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Honda joins Baidu's autonomous driving alliance

Automaker is first from Japan to take part in Apollo plan

An autonomous car in Baidu's Apollo program in a road test in Beijing.   © Reuters

TOKYO -- Honda Motor is joining a consortium led by Chinese tech giant Baidu aimed at advancing autonomous driving technology, hoping to carve out a share as China races to become the world’s largest market for self-driving vehicles.

The "Apollo Plan," launched in July 2017 by the internet service company, receives state funding as a critical national AI project. Road testing of commercial vehicles will start this year, with passenger vehicle test runs slated to begin next year.

Honda is the first Japanese automaker to join the initiative, which counts Ford Motor and Daimler, as well as U.S. technology companies Nvidia and Intel, among its roughly 100 members. From Japan, consumer electronics maker Pioneer and semiconductor maker Renesas Electronics are also taking part.

Digital maps containing large volumes of data -- including roads, buildings and moving vehicles -- are crucial to making autonomous driving a reality across China's vast land mass. Honda plans to use expertise gained from an advanced car navigation system it has offered since 2015 along with other features to create high-resolution maps for autonomous driving.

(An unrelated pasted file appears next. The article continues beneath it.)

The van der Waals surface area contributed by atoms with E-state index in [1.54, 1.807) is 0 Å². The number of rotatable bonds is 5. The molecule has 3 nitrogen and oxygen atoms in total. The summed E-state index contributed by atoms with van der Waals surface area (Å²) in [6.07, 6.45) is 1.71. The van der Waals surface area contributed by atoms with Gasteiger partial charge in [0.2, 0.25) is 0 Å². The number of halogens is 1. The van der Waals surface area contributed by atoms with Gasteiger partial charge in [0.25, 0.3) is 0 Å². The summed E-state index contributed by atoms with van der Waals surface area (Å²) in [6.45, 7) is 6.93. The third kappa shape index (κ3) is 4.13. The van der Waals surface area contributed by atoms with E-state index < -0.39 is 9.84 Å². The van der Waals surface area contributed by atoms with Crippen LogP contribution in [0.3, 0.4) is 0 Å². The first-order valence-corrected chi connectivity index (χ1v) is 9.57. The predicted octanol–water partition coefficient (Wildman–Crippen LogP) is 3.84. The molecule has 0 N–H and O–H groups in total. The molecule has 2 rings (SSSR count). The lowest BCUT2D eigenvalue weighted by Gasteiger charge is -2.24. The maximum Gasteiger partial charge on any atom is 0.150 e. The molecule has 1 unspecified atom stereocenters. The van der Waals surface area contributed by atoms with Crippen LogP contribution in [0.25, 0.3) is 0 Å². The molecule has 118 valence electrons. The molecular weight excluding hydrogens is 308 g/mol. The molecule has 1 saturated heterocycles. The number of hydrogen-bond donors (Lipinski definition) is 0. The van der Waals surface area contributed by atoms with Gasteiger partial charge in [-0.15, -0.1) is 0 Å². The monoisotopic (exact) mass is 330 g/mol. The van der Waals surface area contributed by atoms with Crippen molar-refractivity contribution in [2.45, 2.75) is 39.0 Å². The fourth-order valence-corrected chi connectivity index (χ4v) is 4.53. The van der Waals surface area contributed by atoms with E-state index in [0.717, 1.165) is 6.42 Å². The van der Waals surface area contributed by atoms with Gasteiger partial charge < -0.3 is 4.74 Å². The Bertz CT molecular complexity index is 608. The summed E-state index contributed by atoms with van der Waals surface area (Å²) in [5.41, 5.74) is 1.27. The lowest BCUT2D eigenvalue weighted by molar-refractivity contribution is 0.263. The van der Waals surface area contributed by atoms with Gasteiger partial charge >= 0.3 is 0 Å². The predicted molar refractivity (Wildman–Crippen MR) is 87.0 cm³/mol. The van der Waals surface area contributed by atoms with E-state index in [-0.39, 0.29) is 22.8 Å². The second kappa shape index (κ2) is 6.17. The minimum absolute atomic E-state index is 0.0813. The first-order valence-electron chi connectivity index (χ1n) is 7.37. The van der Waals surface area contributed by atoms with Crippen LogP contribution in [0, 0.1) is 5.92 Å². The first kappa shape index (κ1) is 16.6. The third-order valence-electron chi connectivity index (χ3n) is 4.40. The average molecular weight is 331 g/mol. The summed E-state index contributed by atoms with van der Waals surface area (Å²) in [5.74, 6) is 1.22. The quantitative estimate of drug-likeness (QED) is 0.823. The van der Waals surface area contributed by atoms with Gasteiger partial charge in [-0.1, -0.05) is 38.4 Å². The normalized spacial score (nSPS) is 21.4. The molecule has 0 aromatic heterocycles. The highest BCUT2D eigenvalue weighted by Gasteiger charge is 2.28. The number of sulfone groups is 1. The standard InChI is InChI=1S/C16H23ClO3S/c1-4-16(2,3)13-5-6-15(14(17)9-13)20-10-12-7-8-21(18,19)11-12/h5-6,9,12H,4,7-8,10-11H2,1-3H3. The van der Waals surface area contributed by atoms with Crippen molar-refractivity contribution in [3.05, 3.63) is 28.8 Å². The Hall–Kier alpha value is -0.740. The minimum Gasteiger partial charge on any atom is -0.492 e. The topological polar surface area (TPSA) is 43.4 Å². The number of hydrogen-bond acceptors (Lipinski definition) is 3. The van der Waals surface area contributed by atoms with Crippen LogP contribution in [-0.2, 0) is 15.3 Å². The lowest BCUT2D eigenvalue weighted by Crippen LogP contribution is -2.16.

Honda has been deepening collaboration with Chinese tech companies. It works with Hong Kong startup SenseTime on image recognition for autonomous driving and with e-commerce giant Alibaba Group Holding on connected cars.

At present, the U.S. is ahead in development of autonomous driving technology, with road tests taking place in various states. But China is catching up quickly.

China will have 33 million autonomous vehicles in 2030, PwC Consulting in Tokyo projects, compared with 20 million in the U.S. The country is said to have a vast talent pool that can contribute to AI development. As next-generation technologies advance in China, it becomes increasingly important for Japanese companies to have strong research operations there.

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